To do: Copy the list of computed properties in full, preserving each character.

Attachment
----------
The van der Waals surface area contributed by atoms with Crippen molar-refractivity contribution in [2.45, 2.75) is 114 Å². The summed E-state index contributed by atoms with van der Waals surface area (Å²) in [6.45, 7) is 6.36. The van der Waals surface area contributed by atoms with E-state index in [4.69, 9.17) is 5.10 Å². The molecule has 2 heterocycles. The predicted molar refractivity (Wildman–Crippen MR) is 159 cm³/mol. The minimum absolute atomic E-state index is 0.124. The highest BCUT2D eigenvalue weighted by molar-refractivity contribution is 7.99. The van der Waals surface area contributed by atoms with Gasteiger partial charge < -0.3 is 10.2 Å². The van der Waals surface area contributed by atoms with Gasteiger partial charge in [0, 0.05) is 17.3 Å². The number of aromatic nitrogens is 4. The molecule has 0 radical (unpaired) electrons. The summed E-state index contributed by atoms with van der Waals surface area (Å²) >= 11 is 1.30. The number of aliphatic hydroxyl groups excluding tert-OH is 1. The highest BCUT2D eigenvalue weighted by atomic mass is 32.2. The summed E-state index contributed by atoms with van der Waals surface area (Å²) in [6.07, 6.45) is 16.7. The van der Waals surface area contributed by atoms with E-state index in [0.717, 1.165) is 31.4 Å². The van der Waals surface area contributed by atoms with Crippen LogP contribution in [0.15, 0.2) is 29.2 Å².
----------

The van der Waals surface area contributed by atoms with Crippen molar-refractivity contribution in [2.45, 2.75) is 114 Å². The summed E-state index contributed by atoms with van der Waals surface area (Å²) in [6.45, 7) is 6.36. The van der Waals surface area contributed by atoms with E-state index in [4.69, 9.17) is 5.10 Å². The molecule has 2 heterocycles. The predicted molar refractivity (Wildman–Crippen MR) is 159 cm³/mol. The minimum absolute atomic E-state index is 0.124. The highest BCUT2D eigenvalue weighted by molar-refractivity contribution is 7.99. The van der Waals surface area contributed by atoms with Gasteiger partial charge < -0.3 is 10.2 Å². The van der Waals surface area contributed by atoms with Gasteiger partial charge in [0, 0.05) is 17.3 Å². The number of aromatic nitrogens is 4. The molecule has 0 radical (unpaired) electrons. The summed E-state index contributed by atoms with van der Waals surface area (Å²) >= 11 is 1.30. The number of aliphatic hydroxyl groups excluding tert-OH is 1. The highest BCUT2D eigenvalue weighted by atomic mass is 32.2. The summed E-state index contributed by atoms with van der Waals surface area (Å²) in [6.07, 6.45) is 16.7. The van der Waals surface area contributed by atoms with E-state index in [0.717, 1.165) is 31.4 Å². The van der Waals surface area contributed by atoms with Crippen LogP contribution in [0.15, 0.2) is 29.2 Å².